If you’re one of the lucky people who has recently acquired or are thinking of getting a new puppy, congratulations! You’ve done your homework, selected the breed that’s right for you and best matches your lifestyle. So now it’s the job of K9 Magazine’s puppy series to help you set your young bundle of fun on the path to becoming a perfect canine companion.
7) Try to make sure your puppy is entertained adequately for short but regular intervals during the day. Long periods of being left un-stimulated may lead to destructive or disruptive behaviour later in life. Little games playing ‘fetch’ with the pup’s favourite toy will have the beneficial affect of stimulating the pup, increasing his or her bond with you and allowing the pup to expend short, sharp bursts of energy.
6) Don’t over-train your puppy. Remember, a one-year old dog is, effectively, the same as a seven-year old person. It is a good rule of thumb to keep reminding yourself ‘would I expect a three, four, five or six-year old child to accomplish some of the tasks I am asking of my pup?’ Manners, house-cleanliness and the very basics (including socialisation) are all you should really seek to instil in your puppy until such a time, as they are mature enough to undergo a more formal training regime. Puppies can deceive you into thinking they are ready for training but will ultimately ‘rebel’ against discipline as they get older. Ensuring you have taught your puppy to respond to his or her name, what is and is not acceptable in terms of house-manners and establishing an uninhibited relationship with your pup is more important than any other discipline in the early stages of any dog’s life.
5) OWWWW! Teach your puppy that biting or nipping is not a pleasant experience for you by reacting as if in pain to their playful nips. Rather than scold the dog, let him or her know that nipping is not a pastime that you wish to engage in. Letting out an over-exaggerated expression of pain will more than likely shock the puppy into ceasing this behaviour. You will be glad you put an end to this behaviour early on instead of confronting a ‘playful’ 2-year-old with a full set of adult teeth!
4) Decide early on what is and is not acceptable in your house. If you don’t want your pup to use the living-room sofa as a raised dog bed when they get older then don’t encourage him or her to come up for fuss when they’re young just because they look sweetly at you and are small enough to pick up.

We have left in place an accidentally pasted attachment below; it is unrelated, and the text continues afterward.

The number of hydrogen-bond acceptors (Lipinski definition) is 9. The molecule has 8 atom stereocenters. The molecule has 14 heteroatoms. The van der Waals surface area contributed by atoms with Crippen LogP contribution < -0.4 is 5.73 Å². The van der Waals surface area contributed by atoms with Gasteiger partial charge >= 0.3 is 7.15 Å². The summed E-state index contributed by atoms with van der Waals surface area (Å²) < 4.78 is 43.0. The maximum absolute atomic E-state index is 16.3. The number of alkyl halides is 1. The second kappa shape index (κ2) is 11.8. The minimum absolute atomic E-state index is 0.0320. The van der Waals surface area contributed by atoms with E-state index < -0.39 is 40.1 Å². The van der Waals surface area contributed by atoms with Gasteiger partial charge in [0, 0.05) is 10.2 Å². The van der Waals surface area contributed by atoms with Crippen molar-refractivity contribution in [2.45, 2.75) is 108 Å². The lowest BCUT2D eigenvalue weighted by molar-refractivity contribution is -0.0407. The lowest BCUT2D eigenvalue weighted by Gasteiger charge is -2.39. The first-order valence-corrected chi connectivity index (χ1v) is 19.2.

3) Jumping up. All puppies love to jump out when greeting anyone. Rather than reprimand the pup, simply ignore the behaviour and wait until he or she settles down and is not jumping up before lavishing any attention on them. Above all else, don’t encourage the behaviour by patting or praising the dog when they are in the ‘jump-position’ or you may run in to problems as the dog gets bigger and views jumping up as an easy way to receive attention.
2) The puppy’s name will be with them for life, make sure they know it by associating it with all things pleasant and fun. In the same way dog’s cotton on in a very positive way to words such as ‘walkies’, ‘biscuits’ or ‘dinner-time’ they should be given the same association with their own name. Too often the only time the puppy hears his or her name is when they have done something naughty. ‘Jasper, stop doing that!’ ‘Buster, leave that alone!’ It’s tough but try to ensure that you NEVER use the puppy’s name in a negative scenario only positive ones. Instead of ‘Jasper, leave that alone!’ simply, ‘Leave that alone!’ or better yet ‘No!’. And instead of ‘walkies’, biscuits or ‘dinner-time’ try ‘Jasper, biscuits!’, ‘Jasper, walkies!’, ‘Jasper, dinner-time!’ Golden rule. Your puppy should associate his or her own name with all that is pleasant and fun and nothing that is negative. The word ‘no’ is negative and it is enough to cover all undesirable behaviour.
1) From the moment your puppy comes into your life teach him that coming to you when called is nothing short of being the best thing in the world. Puppies can’t resist humans who sit down on the floor with legs spread apart so, while they’re easily persuaded to come by this very simple gesture, make the most of it by using their name, sparingly, but making a huge fuss when puppy arrives. Try it at times when pup is pre-occupied with something interesting and make coming back to you the most enjoyable and rewarding experience in the world for him or her. You will really see the benefits as the dog gets older.